Ms Phyllis Kalume vividly remembers her first trip to Nairobi. She made the journey by train, courtesy of a brother-in-law who worked with the East African Railways.
Giddy with excitement, Ms Kalume, who boarded the train in Butere in Western Kenya, looked out the window as she headed for the city. Wondering what lay in store in the Nairobi, the spellbound girl watched as the landscape slowly rolled by. That was in 1952.
That journey was memorable, and not even new technology or long-distance buses could replace the thrill.
“My children always jokingly ask, do you have shares in the train company?” she says with a laugh.
Today (April 28,2017), Ms Kalume is sitting in her private, First Class cabin in the Mombasa-bound train. A bespectacled, matronly woman with a stern face, she commands authority. Two travel bags sit neatly at the foot of the bunk.
We are travelling to Mombasa on what is the last Mombasa-Nairobi passenger train before the much-publicised Standard Gauge Railway (SGR) starts operating and reduces the 13-hour journey from Nairobi to Mombasa by more than half.
For Ms Kalume, the end of this chapter in Kenya’s history is akin to losing a close friend. After that first train ride in 1952, she was sold. Year after year — even as the railways changed management and the coaches fell into disrepair and water disappeared from the night table — she looked the other way and remembered her maiden ride.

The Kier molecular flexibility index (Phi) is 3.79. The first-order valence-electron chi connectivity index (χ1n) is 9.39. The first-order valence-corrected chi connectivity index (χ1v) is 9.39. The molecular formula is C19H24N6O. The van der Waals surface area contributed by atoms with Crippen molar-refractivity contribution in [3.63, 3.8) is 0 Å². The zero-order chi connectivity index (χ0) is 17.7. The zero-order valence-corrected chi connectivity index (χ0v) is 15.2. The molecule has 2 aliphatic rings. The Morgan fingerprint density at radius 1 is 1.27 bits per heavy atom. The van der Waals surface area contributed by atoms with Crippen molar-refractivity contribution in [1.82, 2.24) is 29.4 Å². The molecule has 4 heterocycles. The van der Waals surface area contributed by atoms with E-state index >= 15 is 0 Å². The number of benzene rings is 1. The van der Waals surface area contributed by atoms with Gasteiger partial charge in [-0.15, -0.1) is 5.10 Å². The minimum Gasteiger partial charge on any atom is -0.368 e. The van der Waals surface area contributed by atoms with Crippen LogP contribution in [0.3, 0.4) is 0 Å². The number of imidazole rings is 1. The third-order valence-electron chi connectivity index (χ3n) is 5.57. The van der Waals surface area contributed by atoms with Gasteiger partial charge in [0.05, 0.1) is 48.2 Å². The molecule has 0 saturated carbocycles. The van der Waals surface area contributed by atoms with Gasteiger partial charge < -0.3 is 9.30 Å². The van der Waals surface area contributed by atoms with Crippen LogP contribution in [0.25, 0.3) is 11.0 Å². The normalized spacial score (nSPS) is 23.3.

“We are losing a heritage,” she says, removing her glasses.
She invites me to look out the window at several crumbling brick huts. Those, she tells me, used to house train inspectors, adding that technology can’t change everything.
I almost didn’t make the trip. Like a typical Kenyan, I had thought the train would allow the customary 10 or so minutes before leaving the station. I arrived by scooter and hared past the gate, just in time to find the green and yellow train pulling out of the station. I clambered up the steps and later, sitting in my cabin, allowed the thought that it would be nice to reprise the role in a movie.
Nairobi drifted further into the distance as the train huffed its way to Syokimau. The new track lay shimmering alongside the old one, just a few metres away but a hundred years apart.
A group of men hard at work looked up from their task to greet us. Shirtless, their torsos gleaming with sweat, they hollered and waved. More than a hundred years ago, Indian workers laid the old railway line under the watchful eye of British engineers.
My cabin-mate is a young engineer named Oscar Wanjala, a veteran of train travel with an astonishing grasp of things related to trains. He explains that he is travelling to Mombasa to begin his career at the railway station there. A recent graduate of the Railway Training Institute in Nairobi, he has learnt basic Chinese.
“I have been travelling by train since I was a child,” he says. His father, now retired, was employed by Kenya Railways. He is part of the new, the family profession has been passed on: from standard definition to high definition.
The sun has now disappeared in the horizon and outside, the land has turned sepia. A crescent moon is visible between a scattering of cirrus clouds and stars as the locomotive speeds south.